as black would have better piece organization and king safety.
Daaim Shabazz states: (page 128)
“This move is twofold: It increases king safety and now makes the g-file available for a rook battering ram. According to ancient Chinese philosopher and military strategist Sun Tzu, ‘To surrounded enemy, you must leave a way of escape. Show him there is a road to safety, and so create in his mind that there is an alternative to death. Then strike.’ Tate gives a glimmer of hope, and Yudasin flees . . . to safety?”
It’s hard to imagine that playing pawn to b4 here is actually the beginning of an attack on black’s castled king. Attacks like these are literally out of this world which is why Emory’s friends sometimes joked and referred to Emory Tate as extraterrestrial or E.T.
18…Qxb4 $2 19.Nc6 Qb7 20.Nxe7+
Emory was extremely proud of this positional sacrifice and enjoyed stumping classes of advanced young students on this move. I took notes during one of these occasions and what follows is Emory’s own analysis of moves suggested by students:
is worth investigation but after
19…Qxd4 20.Bb2 Bxg5 21.Rg1 Bf6 22.Nd1 Qb6
leaves black a pawn up.
was also suggested
19…Nxc3 20.Rxc3 Qb7 21.Nc6 Rfe8 22.Nxe7+ Rxe7
is ok but still not as good as the move from the game.
19.Nxa4 Qxd4 20.c3 Qa7
and white has created too many weaknesses without compensation.
is clearly a big mistake.
19…Nxc3 20.Rxc3 Qxd4
Emory smiled when 19Nd5 was suggested by a young master.
19…exd5 20.Nf5 Rfe8 21.Rxa4 Bf8 22.Be3 Qb7 23.Rfa1
but upon close inspection is not as good as 19. Nf5 as black’s king remains secure.
19…Nxc3 20.Nxe7+ Kh8 21.Rxc3 Rfe8 22.Nc6 Rac8 23.Be3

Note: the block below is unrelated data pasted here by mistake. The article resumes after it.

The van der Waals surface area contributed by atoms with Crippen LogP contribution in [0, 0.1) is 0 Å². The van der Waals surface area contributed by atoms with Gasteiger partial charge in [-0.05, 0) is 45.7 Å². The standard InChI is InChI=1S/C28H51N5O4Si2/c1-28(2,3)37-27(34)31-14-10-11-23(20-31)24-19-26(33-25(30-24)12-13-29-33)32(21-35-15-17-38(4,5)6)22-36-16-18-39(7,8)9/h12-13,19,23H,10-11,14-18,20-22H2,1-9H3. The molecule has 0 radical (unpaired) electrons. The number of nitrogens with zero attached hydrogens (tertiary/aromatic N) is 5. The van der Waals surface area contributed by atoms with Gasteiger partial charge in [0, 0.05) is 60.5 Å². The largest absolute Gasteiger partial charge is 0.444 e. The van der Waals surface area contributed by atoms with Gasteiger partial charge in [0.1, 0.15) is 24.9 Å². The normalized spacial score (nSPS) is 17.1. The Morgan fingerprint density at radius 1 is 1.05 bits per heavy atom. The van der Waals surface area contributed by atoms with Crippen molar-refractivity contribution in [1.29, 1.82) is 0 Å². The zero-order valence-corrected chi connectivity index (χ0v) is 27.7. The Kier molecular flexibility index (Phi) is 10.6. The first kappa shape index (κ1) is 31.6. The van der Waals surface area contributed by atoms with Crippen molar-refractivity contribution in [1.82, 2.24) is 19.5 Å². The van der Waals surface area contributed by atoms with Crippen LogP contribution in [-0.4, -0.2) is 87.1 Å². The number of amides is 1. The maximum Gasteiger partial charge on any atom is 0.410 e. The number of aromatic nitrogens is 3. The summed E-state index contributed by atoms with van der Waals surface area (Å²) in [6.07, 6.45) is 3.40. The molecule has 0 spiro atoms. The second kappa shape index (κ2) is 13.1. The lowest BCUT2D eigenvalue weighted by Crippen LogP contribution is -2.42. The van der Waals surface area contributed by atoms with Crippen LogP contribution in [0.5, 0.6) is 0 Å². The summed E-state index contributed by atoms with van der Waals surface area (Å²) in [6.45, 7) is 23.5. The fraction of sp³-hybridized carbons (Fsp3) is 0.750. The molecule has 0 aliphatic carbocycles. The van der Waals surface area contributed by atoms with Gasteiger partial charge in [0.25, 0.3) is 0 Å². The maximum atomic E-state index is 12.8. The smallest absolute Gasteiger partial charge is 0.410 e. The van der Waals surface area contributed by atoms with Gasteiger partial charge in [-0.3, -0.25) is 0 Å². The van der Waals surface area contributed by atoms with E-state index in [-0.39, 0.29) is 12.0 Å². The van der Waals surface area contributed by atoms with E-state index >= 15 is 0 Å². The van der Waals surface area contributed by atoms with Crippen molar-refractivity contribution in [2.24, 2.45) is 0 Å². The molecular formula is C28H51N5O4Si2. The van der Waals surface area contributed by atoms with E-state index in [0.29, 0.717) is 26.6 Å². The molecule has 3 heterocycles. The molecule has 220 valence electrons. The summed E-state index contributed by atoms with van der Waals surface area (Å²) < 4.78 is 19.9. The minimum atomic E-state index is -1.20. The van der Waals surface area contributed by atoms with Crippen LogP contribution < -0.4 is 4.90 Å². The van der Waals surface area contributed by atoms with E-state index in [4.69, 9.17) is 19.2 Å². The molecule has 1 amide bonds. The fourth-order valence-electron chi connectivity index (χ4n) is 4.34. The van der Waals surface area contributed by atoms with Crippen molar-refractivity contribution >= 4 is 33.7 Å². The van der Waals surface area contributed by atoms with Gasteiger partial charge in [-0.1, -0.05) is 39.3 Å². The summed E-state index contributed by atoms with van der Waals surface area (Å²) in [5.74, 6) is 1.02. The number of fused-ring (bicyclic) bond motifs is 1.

A most powerful knight move exposes black’s weaknesses on both sides of the board.
Black must retreat.
Suddenly it becomes easy to see how all of white’s pieces can attack black’s king.
has been suggested.
22.Bxg5 Qxg5 23.Rg1 Qh4 24.f4 Rae8 25.Qg2 g6 26.Rh3
but is something Emory was more than ready for.
When there is blood in the water, Attack!
Leonid Yudasin falters under the pressure.
22…g6 23.fxg6 fxg6 24.Qg4
and Emory would have had to pause his attack to relocate the queen because Qh6 doesn’t work.
25.Nxb6 Qxb6 26.Qxd7 Bf8 27.Rf3 Re7 28.Qa4 Qb5 29.Qxb5 axb5 30.Rd3 Ra1 31.c3 Bg7 32.Rg1
Leaves white with winning prospects.
And now Yudasin must hang on for dear life.
Emory is assaulting his opponent’s castled king with surgical precision.
24…Bxf6 25.Nxf6+ gxf6 26.gxf6 Qxf6 27.Rg1+ Qg6 28.Bb2 Re1 29.Rxe1 Qxh5 30.Rxh5 Ng6 31.Ra1
Far from satisfactory for black but so are the other options:
25…Bf6 26.gxf6 Nxf6 27.gxf8=Q+ Kxf8 28.Bh6+ Ke7 29.Bg5 Kd7 30.Qxf7+ Qe7 31.Qxf6 Qxf6 32.Bxf6
25…Nf6 26.gxf8=Q+ Kxf8 27.Qh6+ Kg8 28.gxf6 Bxf6 29.Rg1+ Bg5 30.Bxg5 Qd7 31.Bf6+ Qg4 32.Rxg4#
Just a brutally perfect attacking technique on display.
Emory’s only inaccuracy in this attack was missing a mate in 6:
29.Qg4 Ne6 30.Rg1 Ng5 31.Qxg5 Re5 32.Qh6 Rh5 33.Qg7+ Bxg7 34.Bxg7#
But even this slightly inaccurate play leaves Yudasin with no chance of recovering.
And Yudasin is left with no way to stop the inevitable mate.